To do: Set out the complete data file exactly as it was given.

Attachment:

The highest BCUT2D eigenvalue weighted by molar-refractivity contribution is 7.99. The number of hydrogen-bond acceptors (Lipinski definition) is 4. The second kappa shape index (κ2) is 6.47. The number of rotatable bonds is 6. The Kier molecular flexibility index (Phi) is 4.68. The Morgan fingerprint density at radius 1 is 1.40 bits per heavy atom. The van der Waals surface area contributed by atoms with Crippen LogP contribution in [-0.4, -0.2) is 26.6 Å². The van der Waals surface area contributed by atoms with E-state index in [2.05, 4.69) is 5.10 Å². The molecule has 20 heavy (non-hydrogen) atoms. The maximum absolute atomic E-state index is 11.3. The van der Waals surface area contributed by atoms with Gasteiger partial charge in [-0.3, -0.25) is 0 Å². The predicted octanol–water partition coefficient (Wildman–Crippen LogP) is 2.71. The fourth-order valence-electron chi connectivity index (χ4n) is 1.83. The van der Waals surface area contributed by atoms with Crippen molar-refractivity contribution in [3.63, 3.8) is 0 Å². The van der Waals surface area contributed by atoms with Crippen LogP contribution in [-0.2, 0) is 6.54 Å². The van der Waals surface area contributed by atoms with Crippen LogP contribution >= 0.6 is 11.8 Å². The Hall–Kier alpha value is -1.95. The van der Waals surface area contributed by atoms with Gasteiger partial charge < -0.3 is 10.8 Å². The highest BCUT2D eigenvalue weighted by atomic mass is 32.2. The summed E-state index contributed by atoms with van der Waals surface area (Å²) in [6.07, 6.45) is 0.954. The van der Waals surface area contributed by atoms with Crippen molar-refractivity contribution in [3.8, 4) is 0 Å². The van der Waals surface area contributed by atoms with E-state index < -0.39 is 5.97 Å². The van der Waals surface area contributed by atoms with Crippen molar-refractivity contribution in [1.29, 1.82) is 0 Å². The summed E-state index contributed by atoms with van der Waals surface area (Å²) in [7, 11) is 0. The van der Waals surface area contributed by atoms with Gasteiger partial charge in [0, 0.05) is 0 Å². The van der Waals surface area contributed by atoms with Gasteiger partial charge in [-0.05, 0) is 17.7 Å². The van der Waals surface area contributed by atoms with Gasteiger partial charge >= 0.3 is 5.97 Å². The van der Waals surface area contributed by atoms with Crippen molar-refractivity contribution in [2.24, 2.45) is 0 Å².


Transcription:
The highest BCUT2D eigenvalue weighted by molar-refractivity contribution is 7.99. The number of hydrogen-bond acceptors (Lipinski definition) is 4. The second kappa shape index (κ2) is 6.47. The number of rotatable bonds is 6. The Kier molecular flexibility index (Phi) is 4.68. The Morgan fingerprint density at radius 1 is 1.40 bits per heavy atom. The van der Waals surface area contributed by atoms with Crippen LogP contribution in [-0.4, -0.2) is 26.6 Å². The van der Waals surface area contributed by atoms with E-state index in [2.05, 4.69) is 5.10 Å². The molecule has 20 heavy (non-hydrogen) atoms. The maximum absolute atomic E-state index is 11.3. The van der Waals surface area contributed by atoms with Gasteiger partial charge in [-0.3, -0.25) is 0 Å². The predicted octanol–water partition coefficient (Wildman–Crippen LogP) is 2.71. The fourth-order valence-electron chi connectivity index (χ4n) is 1.83. The van der Waals surface area contributed by atoms with Crippen molar-refractivity contribution in [3.63, 3.8) is 0 Å². The van der Waals surface area contributed by atoms with Crippen LogP contribution in [-0.2, 0) is 6.54 Å². The van der Waals surface area contributed by atoms with Crippen LogP contribution >= 0.6 is 11.8 Å². The Hall–Kier alpha value is -1.95. The van der Waals surface area contributed by atoms with Gasteiger partial charge < -0.3 is 10.8 Å². The highest BCUT2D eigenvalue weighted by atomic mass is 32.2. The summed E-state index contributed by atoms with van der Waals surface area (Å²) in [6.07, 6.45) is 0.954. The van der Waals surface area contributed by atoms with Crippen molar-refractivity contribution in [3.8, 4) is 0 Å². The van der Waals surface area contributed by atoms with E-state index < -0.39 is 5.97 Å². The van der Waals surface area contributed by atoms with Crippen molar-refractivity contribution in [1.29, 1.82) is 0 Å². The summed E-state index contributed by atoms with van der Waals surface area (Å²) in [7, 11) is 0. The van der Waals surface area contributed by atoms with Gasteiger partial charge in [0, 0.05) is 0 Å². The van der Waals surface area contributed by atoms with Gasteiger partial charge in [-0.05, 0) is 17.7 Å². The van der Waals surface area contributed by atoms with Gasteiger partial charge >= 0.3 is 5.97 Å². The van der Waals surface area contributed by atoms with Crippen molar-refractivity contribution in [2.24, 2.45) is 0 Å².